Whether the decision in this case opens the doors to broader challenge of agency decisions and
concurrently undermines the traditional deference given to the interpretations of statute by
federal agencies remains to be seen. Resolution of that question will not change the fact that the
1982 NCUA decision was overturned by the Supreme Court. There is no further opportunity for
Merits. As to the merits, the Court having looked to the wording of § 109 of the Federal Credit
Union Act asked whether Congress had , "directly spoken to the precise question at issue. If the
intent of Congress is clear, that is the end of the matter; for the court, as well as the agency, must
give effect to the unambiguously expressed intent of Congress." Citing Chevron U.S.A. Inc. v.
Natural Resources Defense Council, Inc., 467 U.S. 837 (1984) at 843-844.
The Court concluded the words of the statute were without ambiguity and in passing that the
legislative history, "as both courts below" had found was "extremely murky" and a "slender reed
on which to place reliance."1998 WL 75036 at 14, fn 10, citing 95 F.3d at 530. The NCUA
interpretation made the term "common bond" surplusage when applied to a federal credit union
made up of multiple unrelated employer groups and violated an established cannon of
construction requiring that similar meaning be afforded the same wording when used within the
same section of a statute. 1998 WL 75036 at 12.
Background Leading Up to the 1982 NCUA Interpretation. As others have done, it is
appropriate to review the history leading up to the 1982 NCUA interpretation. In 1934, a credit
union pioneer, Roy Bergengren and Boston philanthropist, Edward A. Filene, banded together to
convince Congress to adopt the Federal Credit Union Act.
At the time of enactment, the United States was in the midst of tremendous economic turmoil
and embarked upon the statutory codification of the banking laws which largely shape financial
institutions today. Banks provided only limited service to consumer interests. Credit for the
common man and woman was not readily available from banks and the now ubiquitous checking
account did not exist.
Not unlike the ability of cooperatives to meet the need for power and telephone service in rural
communities, the credit union provided an alternative to the unregulated and often confiscatory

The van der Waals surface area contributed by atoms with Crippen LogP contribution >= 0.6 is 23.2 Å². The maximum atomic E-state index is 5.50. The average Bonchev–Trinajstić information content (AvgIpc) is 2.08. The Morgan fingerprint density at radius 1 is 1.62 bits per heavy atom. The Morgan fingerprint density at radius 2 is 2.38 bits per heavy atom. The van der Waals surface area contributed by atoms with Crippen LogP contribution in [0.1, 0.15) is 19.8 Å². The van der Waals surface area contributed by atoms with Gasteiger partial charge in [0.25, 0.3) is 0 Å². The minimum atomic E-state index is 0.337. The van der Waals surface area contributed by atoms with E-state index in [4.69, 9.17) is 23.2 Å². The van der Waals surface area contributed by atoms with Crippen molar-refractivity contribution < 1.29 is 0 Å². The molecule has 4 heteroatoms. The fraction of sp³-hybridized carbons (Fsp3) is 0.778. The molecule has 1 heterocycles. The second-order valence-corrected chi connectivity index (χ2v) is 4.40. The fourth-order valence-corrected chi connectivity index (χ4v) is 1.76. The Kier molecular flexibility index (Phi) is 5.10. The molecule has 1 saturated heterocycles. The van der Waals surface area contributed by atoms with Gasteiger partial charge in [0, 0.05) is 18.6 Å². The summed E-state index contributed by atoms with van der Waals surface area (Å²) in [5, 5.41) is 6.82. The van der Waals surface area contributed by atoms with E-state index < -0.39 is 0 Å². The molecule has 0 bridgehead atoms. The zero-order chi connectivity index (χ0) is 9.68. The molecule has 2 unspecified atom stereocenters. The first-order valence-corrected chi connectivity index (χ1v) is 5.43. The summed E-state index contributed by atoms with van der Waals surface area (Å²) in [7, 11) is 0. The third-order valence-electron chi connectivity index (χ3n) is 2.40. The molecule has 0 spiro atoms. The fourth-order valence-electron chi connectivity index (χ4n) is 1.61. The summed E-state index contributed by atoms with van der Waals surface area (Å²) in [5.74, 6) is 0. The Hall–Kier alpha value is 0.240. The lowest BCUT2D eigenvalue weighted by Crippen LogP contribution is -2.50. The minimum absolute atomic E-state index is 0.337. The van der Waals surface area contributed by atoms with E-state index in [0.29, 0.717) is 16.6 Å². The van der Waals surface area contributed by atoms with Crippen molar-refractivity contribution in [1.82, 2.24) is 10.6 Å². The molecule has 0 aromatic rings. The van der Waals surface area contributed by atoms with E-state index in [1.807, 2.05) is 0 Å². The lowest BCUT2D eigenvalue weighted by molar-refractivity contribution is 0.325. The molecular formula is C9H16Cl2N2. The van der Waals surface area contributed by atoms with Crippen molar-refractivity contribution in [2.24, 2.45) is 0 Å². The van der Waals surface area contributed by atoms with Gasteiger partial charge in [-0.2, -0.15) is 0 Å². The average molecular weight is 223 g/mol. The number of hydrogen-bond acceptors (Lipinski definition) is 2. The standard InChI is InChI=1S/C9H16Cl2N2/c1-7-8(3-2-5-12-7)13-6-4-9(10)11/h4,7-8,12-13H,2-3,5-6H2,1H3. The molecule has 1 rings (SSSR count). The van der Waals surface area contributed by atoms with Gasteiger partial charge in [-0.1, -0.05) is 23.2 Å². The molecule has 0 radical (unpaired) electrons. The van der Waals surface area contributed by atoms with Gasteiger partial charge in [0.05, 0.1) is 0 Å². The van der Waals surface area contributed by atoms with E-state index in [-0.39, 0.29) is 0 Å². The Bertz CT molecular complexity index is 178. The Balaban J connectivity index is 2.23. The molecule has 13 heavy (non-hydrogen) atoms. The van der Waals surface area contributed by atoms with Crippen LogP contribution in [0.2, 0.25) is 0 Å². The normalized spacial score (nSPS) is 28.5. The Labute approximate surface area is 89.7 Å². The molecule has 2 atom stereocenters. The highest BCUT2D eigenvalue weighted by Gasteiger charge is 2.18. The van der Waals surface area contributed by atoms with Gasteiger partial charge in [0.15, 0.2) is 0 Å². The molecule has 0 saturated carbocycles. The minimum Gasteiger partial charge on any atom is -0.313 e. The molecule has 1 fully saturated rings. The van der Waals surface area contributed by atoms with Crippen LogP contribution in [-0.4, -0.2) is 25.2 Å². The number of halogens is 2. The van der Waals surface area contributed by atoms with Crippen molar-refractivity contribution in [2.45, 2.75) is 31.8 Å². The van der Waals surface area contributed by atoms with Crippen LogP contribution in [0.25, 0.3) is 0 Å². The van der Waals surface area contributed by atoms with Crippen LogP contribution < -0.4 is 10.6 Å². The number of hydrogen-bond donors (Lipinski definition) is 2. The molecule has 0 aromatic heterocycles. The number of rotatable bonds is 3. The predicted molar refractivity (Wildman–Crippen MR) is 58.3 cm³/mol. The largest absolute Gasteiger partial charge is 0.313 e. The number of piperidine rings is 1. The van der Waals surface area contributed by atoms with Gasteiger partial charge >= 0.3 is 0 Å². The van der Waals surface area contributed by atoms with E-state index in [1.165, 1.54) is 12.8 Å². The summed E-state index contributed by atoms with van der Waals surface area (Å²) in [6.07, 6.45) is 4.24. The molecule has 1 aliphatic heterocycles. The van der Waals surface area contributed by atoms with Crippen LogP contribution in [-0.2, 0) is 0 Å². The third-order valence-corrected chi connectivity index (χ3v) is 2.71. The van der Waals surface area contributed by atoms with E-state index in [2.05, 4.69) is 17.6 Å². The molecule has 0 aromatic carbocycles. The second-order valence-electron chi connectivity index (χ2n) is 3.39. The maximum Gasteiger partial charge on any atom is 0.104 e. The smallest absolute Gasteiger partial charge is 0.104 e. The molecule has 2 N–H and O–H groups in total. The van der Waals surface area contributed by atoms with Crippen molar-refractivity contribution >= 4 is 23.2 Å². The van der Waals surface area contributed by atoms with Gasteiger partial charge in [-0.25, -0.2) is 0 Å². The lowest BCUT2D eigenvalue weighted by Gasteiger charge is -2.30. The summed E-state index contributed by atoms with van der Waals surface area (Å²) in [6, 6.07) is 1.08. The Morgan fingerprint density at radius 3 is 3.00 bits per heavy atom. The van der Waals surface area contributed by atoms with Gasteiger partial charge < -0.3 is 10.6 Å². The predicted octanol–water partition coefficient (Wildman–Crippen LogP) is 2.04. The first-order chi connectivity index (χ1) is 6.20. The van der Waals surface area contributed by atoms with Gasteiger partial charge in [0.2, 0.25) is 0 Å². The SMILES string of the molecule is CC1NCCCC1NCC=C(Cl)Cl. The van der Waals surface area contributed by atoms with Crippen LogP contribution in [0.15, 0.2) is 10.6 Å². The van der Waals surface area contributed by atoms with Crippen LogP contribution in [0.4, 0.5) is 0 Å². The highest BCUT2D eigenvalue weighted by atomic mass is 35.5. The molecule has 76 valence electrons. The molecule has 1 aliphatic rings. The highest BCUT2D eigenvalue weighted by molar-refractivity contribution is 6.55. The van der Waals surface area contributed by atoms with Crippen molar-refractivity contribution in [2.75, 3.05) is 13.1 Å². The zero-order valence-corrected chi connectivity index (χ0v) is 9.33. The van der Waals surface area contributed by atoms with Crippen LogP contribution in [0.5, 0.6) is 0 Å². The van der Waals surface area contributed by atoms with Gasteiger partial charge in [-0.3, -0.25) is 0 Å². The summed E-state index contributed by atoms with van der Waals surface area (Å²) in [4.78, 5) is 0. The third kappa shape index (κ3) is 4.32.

forms of credit which were then available to the working person. The cooperative form of saving
and lending at the state level had survived the ravages of the great depression and offered an
attractive alternative to the forms of credit available to the average American consumer at the
The battle for a Federal Credit Union Act, however, was not without its opposition. In fact, only
that portion of the Federal Credit Union Act that provided for chartering for individual
institutions organized under the provision of the now existing § 1759 was adopted. More than
forty years had passed before Congress adopted measures creating a central bank for credit
unions similar to the ones proposed as a separate title of the Federal Credit Union Act in 1934.
The growth of consumer credit after World War II found in credit unions a willing and available
source to which consumers began to flock. In the late '60s and early '70s, legislation was
enacted to modernize the credit union system, establish a separate regulatory agency and
ultimately an insurance fund for the shares in credit unions.
Changes were occurring in the industrial base of the economy as well. The certainty that a
company which employed a particular individual would be a part of a lifelong relationship,
which was unquestioned through our parent's generation, fell apart. The industrial base that
provided great strength to the credit unions organized along occupational common bonds
changed dramatically, whether through merger, obsolescence, bankruptcy, in some cases
deregulation or changing market demand.
Credit unions began to mature during this period. Larger personal loans, credit cards, mortgage
loans and share drafts were all authorized in legislation many of the members of this Committee
oversaw, whether in the House or Senate. The dark cloud of high interest rates also visited
credit unions in the period immediately preceding the 1982 ruling by NCUA. I remember
distinctly March 1980 when overnight federal fund rates exceeded 25% per day.
Although credit union portfolios, primarily shorter term loans, reset more rapidly than most bank
and thrift holdings, the reluctance of the volunteer boards to adjust rates sometimes affected the
speed of recovery and forced NCUA to look closely at the options available as plant closings,
liquidity pressures and the newly created SIF were sorely tested.. The testimony delivered by
others recalls the staggering challenge that faced federally-insured credit unions and the
regulatory agency responsible for their safety and soundness.
More to the point, the recently created insurance share insurance fund was sustained only by
annual premiums and approximately three years of retained earnings. Where a plant closed,
relocated or a corporate sponsor sought bankruptcy protection, the credit union in New York,
Ohio, Indiana, Illinois or Pennsylvania was faced with the possible default of hundreds, perhaps
even a majority of members with loans. The SIF could not, in my opinion, have withstood the